The military-tutelage regime collapsed. That is when the large secular and republican segments of the population that had seen the tutelage-oriented military as a defender of secularism against Islamic movements began to feel defeated and exposed.

AKP rule additionally imposed full control over an entire array of state institutions, the judiciary and universities. The new Anatolian bourgeoisie that played the key role in bringing the AKP to power significantly increased their share of the economic growth.

At the moment, Turkish politics are far from offering an alternative to the AKP.

Religious conservatives and Kurds who refuse to become Turkish were two key forces against a secular national philosophy for the Turkish Republic. No wonder that those who already feel defeated and sidelined are even more irritated when they see the political representatives of these two groups working together by totally ignoring the secular nationalists. This was at the core of CHP parliamentarian Guler’s angry outburst at the parliament,

Guler’s remarks conceal the root cause of why the constituency she represents does not want a political solution to Turkey’s Kurdish issue.

By saying, ‘’You can’t equate Kurdish nationality with a Turkish nation,” Guler is actually admitting that those who don’t want to a solution to the Kurdish issue — who do not even admit existence of such an issue — are refusing equality with the Kurds. These republican but also Turkish nationalist segments don’t want a solution that places the Kurds as their equals.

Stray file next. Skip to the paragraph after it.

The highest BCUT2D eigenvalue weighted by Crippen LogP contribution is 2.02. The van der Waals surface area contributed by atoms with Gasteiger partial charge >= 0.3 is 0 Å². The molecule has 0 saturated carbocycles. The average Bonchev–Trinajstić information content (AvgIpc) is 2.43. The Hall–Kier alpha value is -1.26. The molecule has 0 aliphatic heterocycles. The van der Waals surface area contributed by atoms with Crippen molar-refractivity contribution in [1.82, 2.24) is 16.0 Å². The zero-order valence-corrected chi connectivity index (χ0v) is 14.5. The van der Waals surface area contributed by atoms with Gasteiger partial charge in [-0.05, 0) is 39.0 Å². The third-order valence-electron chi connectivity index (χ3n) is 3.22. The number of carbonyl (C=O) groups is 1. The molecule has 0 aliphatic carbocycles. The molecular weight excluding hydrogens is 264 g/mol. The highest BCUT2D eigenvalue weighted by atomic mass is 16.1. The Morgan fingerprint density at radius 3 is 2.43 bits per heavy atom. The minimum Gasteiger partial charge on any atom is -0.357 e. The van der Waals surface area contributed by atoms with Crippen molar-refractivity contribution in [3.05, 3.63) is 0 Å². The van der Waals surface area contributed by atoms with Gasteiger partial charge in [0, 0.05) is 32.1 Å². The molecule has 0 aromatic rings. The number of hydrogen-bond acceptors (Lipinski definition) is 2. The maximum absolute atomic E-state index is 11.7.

But equal status in the constitution or a constitution cleansed of Turkishness is one of the conditions of the Kurdish movement for a political solution.

The current constitution of Turkey emphasizes Turkishness. The foundation of Turkey’s Kurdish issue is the Turkish question, and at its base is the rejection of equality.

This was the first time in recent history of Turkey that such a rejectionist attitude was openly pronounced.

 The CHP parliamentarian held a press conference last Monday, Jan. 28, to say that the "Turkish nation" she spoke of meant Turkey’s superior identity and that by "Kurdish nationality’’ she meant an ethnic group. But that didn’t change the conclusion Guler had defended: the unequal status quo that gave rise to the Kurdish issue in the first place.

The debate of recent days in Turkey has clearly enunciated the following:

  1. The negotiations with the Kurdistan Workers Party to give up arms could create some new and serious quandaries such as the “Turkish issue.”
  2. The secular middle classes that constitute an important and influential segment of the population must be freed from their fears ands anxieties. The secularists with Turkish identities have to be told that they would not be oppressed losers should the Kurds achieve their natural rights.

But it is doubtful whether the AKP leadership, which has made the polarization between the secularists and the religious a tool of their policies, understands this reality.

Kadri Gürsel is a contributing writer for Al-Monitor's Turkey Pulse and has written a column for the Turkish daily Milliyet since 2007. He focuses primarily on Turkish foreign policy, international affairs and Turkey’s Kurdish question, as well as Turkey’s evolving political Islam.